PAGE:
The Masters brings memories, excitement unlike any other
Let’s start with this: I love golf. I love everything about golf, whether I’m playing it, watching it, talking about it or writing about it.
Whether I’m on good courses or so-so courses, it doesn’t matter. I played nine holes Tuesday with Stevie, one of my 10-year-olds, at Twin Rivers in Fall City. It’s not the best course in the world and the greens were being sanded, but here’s what mattered more: I was playing golf with my kid. The guys who work there are really nice. Plus it’s affordable, $30 for both of us to play. Twin Rivers is so perfectly casual they allow you to take dogs on the course, and Willie was running all over the place and even took a dip in the pond in front of the ninth tee. I could not have had a better morning.
This is how I feel about the Masters, too. I don’t even care if Danny O’Neil and Dave Wyman mock me for getting goosebumps every time I hear the Masters music. I love the Masters far more than any other tournament, and I pretty much watch them all from week to week. It’s the only major tournament where we know every hole, and it adds to the excitement. If someone tells you something happened at the 13th hole, you know it’s the reachable dogleg left par-5. No other major tournament uses the same course every year.
In the 26 years I worked at the Seattle Post-Intelligencer, nothing topped the “assignment” of going to Augusta National four times to cover The Masters. The first time I went, I flew to Atlanta and drove to Augusta. I drove past the exit for my hotel and went straight to the course. It was getting dark, but I couldn’t wait to see the course I’d seen on my TV for so many years.
I walked the back nine and remember how thrilled I was to see No. 10 and how sharply downhill it is, No. 12 and walking across the bridge that spans Rae’s Creek, and every other hole where the drama plays out every year during the final round. I was all by myself, aside from the maintenance crew making last-minute preparations, the lights on their carts getting brighter and brighter as it grew darker and darker.
They have a lottery for media members, and if they draw your name, you get to play Augusta National the Monday after the final round. My name was drawn twice, and I still thank the golf gods for allowing me to play the course once, let alone twice.
I had the wrong perception about the members who wear green jackets at Augusta National. I thought they’d be stuffy, but they weren’t. I lost the keys to my rental car once, and one of those green-jacket guys gave me a ride to my hotel.
I also appreciated the lack of company logos and signs and advertising everywhere. You’re there for golf, and that’s all you get, no bells and whistles that dominate other sporting events in between innings and quarters. And concessions are affordable, too. Beers as I recall were $4, and sandwiches were cheaper. It’s an expensive ticket if you can even get one, but once you’re in, they don’t gouge you like other sports do.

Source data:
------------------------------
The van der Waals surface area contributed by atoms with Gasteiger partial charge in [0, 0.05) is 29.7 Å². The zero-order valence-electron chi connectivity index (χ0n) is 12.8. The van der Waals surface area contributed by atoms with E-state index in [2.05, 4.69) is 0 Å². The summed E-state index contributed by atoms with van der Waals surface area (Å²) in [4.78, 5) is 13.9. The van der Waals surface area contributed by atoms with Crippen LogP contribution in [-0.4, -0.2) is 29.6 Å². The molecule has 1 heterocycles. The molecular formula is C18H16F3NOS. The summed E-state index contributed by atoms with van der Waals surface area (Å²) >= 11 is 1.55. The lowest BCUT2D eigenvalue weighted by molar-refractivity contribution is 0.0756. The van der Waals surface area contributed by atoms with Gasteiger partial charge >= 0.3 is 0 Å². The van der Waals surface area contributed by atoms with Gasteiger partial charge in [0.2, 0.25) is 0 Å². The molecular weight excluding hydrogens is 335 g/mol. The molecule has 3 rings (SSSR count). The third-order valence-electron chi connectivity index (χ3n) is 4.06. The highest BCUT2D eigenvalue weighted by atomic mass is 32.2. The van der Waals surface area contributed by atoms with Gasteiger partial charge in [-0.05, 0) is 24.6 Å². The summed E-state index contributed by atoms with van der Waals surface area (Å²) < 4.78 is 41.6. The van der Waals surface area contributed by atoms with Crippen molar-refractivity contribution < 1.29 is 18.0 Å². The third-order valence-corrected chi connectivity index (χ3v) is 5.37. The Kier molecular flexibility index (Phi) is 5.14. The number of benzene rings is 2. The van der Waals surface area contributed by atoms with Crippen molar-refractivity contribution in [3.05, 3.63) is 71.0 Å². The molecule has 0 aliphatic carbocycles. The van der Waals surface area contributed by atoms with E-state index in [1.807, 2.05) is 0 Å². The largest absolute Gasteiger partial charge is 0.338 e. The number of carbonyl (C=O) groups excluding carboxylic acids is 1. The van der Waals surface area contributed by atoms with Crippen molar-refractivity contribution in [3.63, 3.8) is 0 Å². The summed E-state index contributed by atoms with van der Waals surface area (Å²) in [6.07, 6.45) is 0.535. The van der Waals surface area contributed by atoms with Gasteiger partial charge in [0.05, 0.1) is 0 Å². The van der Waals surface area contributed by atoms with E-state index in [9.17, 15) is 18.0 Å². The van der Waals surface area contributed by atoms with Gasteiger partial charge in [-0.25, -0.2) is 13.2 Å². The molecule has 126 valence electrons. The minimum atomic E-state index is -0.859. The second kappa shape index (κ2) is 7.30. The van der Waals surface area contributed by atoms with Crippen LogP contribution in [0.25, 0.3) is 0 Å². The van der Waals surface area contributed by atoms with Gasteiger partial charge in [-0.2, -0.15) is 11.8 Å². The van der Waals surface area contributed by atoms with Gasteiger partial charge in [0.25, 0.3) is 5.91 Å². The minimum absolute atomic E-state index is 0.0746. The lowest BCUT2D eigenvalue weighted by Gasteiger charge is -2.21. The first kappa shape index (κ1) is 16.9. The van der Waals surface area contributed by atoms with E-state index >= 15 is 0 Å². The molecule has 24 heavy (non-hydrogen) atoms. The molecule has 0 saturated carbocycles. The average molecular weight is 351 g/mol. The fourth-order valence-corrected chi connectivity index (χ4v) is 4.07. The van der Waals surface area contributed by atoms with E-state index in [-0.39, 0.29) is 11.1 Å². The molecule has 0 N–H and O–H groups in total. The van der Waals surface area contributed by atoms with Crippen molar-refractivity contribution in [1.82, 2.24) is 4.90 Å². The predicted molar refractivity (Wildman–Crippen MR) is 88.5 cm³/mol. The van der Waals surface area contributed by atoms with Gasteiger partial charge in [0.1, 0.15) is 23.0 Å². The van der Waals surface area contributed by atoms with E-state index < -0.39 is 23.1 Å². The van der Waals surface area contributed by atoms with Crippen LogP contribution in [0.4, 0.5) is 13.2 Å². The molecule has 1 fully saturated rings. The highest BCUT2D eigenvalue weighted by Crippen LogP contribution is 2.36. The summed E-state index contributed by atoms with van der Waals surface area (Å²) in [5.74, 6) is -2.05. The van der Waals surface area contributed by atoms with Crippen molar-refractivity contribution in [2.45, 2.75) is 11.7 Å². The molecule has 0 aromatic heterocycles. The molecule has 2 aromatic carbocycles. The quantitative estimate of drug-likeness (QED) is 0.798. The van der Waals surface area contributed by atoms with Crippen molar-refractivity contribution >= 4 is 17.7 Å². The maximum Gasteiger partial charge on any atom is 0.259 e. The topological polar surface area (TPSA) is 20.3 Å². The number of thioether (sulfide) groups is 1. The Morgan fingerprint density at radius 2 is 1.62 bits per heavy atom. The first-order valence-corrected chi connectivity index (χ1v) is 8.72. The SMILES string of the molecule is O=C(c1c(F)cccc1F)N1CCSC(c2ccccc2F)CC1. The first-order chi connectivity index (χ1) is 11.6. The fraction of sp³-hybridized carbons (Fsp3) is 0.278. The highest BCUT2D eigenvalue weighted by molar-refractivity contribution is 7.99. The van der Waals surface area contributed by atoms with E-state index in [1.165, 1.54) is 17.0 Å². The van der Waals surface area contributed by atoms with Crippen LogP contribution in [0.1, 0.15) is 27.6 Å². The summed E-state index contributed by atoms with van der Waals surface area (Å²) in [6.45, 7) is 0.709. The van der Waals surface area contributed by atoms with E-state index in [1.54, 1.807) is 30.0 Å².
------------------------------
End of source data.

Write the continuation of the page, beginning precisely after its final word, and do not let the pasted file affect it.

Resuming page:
If you give me a choice of which I’d rather watch: the Super Bowl, the World Series or the final round of The Masters, give me Jim Nantz and David Feherty and that syrupy music that gets me every time.
Usually when an announcer says something corny, I cringe and mute my TV. But when Nantz tells us for the 1,304th time that The Masters is “a tradition unlike any other,” I turn up the volume and rewind the tape so I can hear it over and over again while nodding my head, saying, “Yes, Jimmy, you’re right.”
I can’t believe some of the things I see from football, baseball and basketball players, but I marvel more often at professional golfers. What they have to do for four consecutive rounds to beat other professional golfers and win a tournament is beyond amazing to me.
This year’s Masters has story lines galore, starting with Tiger Woods. The last time we saw him – at Torrey Pines in February – he was awful, flubbing chips like you and me. Two months later, he says he’s ready to go, but oddsmakers aren’t buying it; he’s 34-1 to win the tournament.
Rory McIlroy, the top-ranked player in the world, is the favorite at 5.5-1. The Masters is the only major he has yet to win. Jordan Spieth and defending Masters champion Bubba Watson are 10-1. Meanwhile, I’ll be pulling for Puyallup’s Ryan Moore like I always do, but he’s a longshot at 100-1.
Almost guaranteed, there will be five or six golfers who can win The Masters on the second nine come Sunday. Someone will eagle 13, someone else will eagle 15 while someone else will double bogey 12 when he misjudges the wind and knocks it into Rae’s Creek.
And when it ends, I’ll be front and center, soaking in the green-jacket ceremony at Butler Cabin from my crimson-canvas Cougar chair.
If you’re like me, you can’t wait.
Programming note: Tune into 710 ESPN Seattle Sunday morning from 9 to 11 for a special Masters edition of “The Golf Show” with Jim Moore and Shon Crewe.